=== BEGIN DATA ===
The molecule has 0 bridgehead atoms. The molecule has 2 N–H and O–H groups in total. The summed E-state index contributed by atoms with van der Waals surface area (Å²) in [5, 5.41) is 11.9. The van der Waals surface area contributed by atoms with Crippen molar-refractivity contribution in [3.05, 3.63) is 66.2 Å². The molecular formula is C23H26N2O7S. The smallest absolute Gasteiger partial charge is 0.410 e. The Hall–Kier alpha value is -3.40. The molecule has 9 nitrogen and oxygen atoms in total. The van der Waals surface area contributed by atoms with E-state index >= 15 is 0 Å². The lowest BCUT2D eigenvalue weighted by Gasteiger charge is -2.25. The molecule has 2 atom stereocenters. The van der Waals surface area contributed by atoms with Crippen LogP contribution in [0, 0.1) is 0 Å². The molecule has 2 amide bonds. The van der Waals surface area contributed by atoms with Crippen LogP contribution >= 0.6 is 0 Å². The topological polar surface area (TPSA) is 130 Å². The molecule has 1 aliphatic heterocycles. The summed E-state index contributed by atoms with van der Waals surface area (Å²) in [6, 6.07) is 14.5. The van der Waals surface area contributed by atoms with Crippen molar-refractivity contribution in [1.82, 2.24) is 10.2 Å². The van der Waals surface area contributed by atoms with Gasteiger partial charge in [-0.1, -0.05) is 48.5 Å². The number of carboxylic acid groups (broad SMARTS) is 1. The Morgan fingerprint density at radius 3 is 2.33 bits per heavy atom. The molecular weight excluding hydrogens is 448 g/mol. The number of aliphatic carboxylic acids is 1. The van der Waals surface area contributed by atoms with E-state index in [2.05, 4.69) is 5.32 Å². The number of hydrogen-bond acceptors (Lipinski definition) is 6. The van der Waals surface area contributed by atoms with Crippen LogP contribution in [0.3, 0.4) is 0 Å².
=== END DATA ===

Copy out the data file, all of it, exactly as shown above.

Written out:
The molecule has 0 bridgehead atoms. The molecule has 2 N–H and O–H groups in total. The summed E-state index contributed by atoms with van der Waals surface area (Å²) in [5, 5.41) is 11.9. The van der Waals surface area contributed by atoms with Crippen molar-refractivity contribution in [3.05, 3.63) is 66.2 Å². The molecular formula is C23H26N2O7S. The smallest absolute Gasteiger partial charge is 0.410 e. The Hall–Kier alpha value is -3.40. The molecule has 9 nitrogen and oxygen atoms in total. The van der Waals surface area contributed by atoms with E-state index >= 15 is 0 Å². The lowest BCUT2D eigenvalue weighted by Gasteiger charge is -2.25. The molecule has 2 atom stereocenters. The van der Waals surface area contributed by atoms with Crippen LogP contribution in [0, 0.1) is 0 Å². The molecule has 2 amide bonds. The van der Waals surface area contributed by atoms with Crippen LogP contribution >= 0.6 is 0 Å². The topological polar surface area (TPSA) is 130 Å². The molecule has 1 aliphatic heterocycles. The summed E-state index contributed by atoms with van der Waals surface area (Å²) in [6, 6.07) is 14.5. The van der Waals surface area contributed by atoms with Crippen molar-refractivity contribution in [1.82, 2.24) is 10.2 Å². The van der Waals surface area contributed by atoms with Gasteiger partial charge in [-0.1, -0.05) is 48.5 Å². The number of carboxylic acid groups (broad SMARTS) is 1. The Morgan fingerprint density at radius 3 is 2.33 bits per heavy atom. The molecular weight excluding hydrogens is 448 g/mol. The number of aliphatic carboxylic acids is 1. The van der Waals surface area contributed by atoms with E-state index in [2.05, 4.69) is 5.32 Å². The number of hydrogen-bond acceptors (Lipinski definition) is 6. The van der Waals surface area contributed by atoms with Crippen LogP contribution in [0.3, 0.4) is 0 Å².